I recently overheard two girls in their thirties at my local post office. They were discussing “some jerk” and “having his stuff sent home to his mother”. Having nothing else to do in the endless line, I got to hear an interesting story from them.
The conversation was obviously about a recent break‐up. However, it was lighthearted. The girls could almost not contain their glee over how her unfaithful ex‐partner had been outed:
“I have him on Find My Friends, of course. I watched him go back to his ex‐girlfriend’s place less than an hour after I left town. He went back there every night the whole week I was away. I told him to start packing as soon as I got home.”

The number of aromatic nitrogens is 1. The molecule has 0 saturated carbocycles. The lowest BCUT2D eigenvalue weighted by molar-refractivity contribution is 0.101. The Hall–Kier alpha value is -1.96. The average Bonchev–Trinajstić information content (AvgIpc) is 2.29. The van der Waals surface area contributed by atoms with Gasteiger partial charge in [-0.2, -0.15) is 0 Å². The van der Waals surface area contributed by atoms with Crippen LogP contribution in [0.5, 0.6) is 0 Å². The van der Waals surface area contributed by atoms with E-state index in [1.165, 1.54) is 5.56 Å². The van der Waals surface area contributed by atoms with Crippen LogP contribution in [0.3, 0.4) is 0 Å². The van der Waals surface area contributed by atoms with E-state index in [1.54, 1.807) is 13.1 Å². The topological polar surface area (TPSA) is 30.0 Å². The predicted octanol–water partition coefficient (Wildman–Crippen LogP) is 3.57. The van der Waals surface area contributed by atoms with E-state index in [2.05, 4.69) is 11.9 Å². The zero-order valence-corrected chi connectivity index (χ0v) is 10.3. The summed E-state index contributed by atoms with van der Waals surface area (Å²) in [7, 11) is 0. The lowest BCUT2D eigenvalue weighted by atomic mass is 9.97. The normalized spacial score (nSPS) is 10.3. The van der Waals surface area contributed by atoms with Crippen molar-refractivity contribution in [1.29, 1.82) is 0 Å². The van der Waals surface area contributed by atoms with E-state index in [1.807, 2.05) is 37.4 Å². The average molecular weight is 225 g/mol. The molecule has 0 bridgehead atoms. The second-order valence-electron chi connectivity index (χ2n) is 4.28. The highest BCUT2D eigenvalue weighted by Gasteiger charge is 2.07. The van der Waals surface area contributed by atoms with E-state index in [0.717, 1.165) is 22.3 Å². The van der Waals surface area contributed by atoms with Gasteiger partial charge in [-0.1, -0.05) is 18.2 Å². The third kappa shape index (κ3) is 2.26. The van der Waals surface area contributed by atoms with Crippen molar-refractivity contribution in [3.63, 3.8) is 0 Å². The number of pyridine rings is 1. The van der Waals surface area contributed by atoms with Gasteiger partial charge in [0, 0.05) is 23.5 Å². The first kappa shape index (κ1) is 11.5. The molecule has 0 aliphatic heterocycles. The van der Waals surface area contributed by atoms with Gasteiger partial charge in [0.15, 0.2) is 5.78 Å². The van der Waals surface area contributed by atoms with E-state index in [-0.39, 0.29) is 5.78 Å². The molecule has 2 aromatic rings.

Then they went on to talk about how she had enabled the feature on his phone early in their relationship. I thought that she either had to be paranoid or technologically perceptive. However, the other girl said she considered having access to her boyfriend’s whereabouts a requirement for a stable relationship. She continued telling the story of another friend. Her friend had borrowed her boyfriend’s iPad. She had tracked its location, and that was the end of that relationship.
Do not share your gadgets or grant anyone permanent access to your current location. Things can get complicated when you do.
Watch out boys and girls. Surveillance can originate from closer to home than the NSA.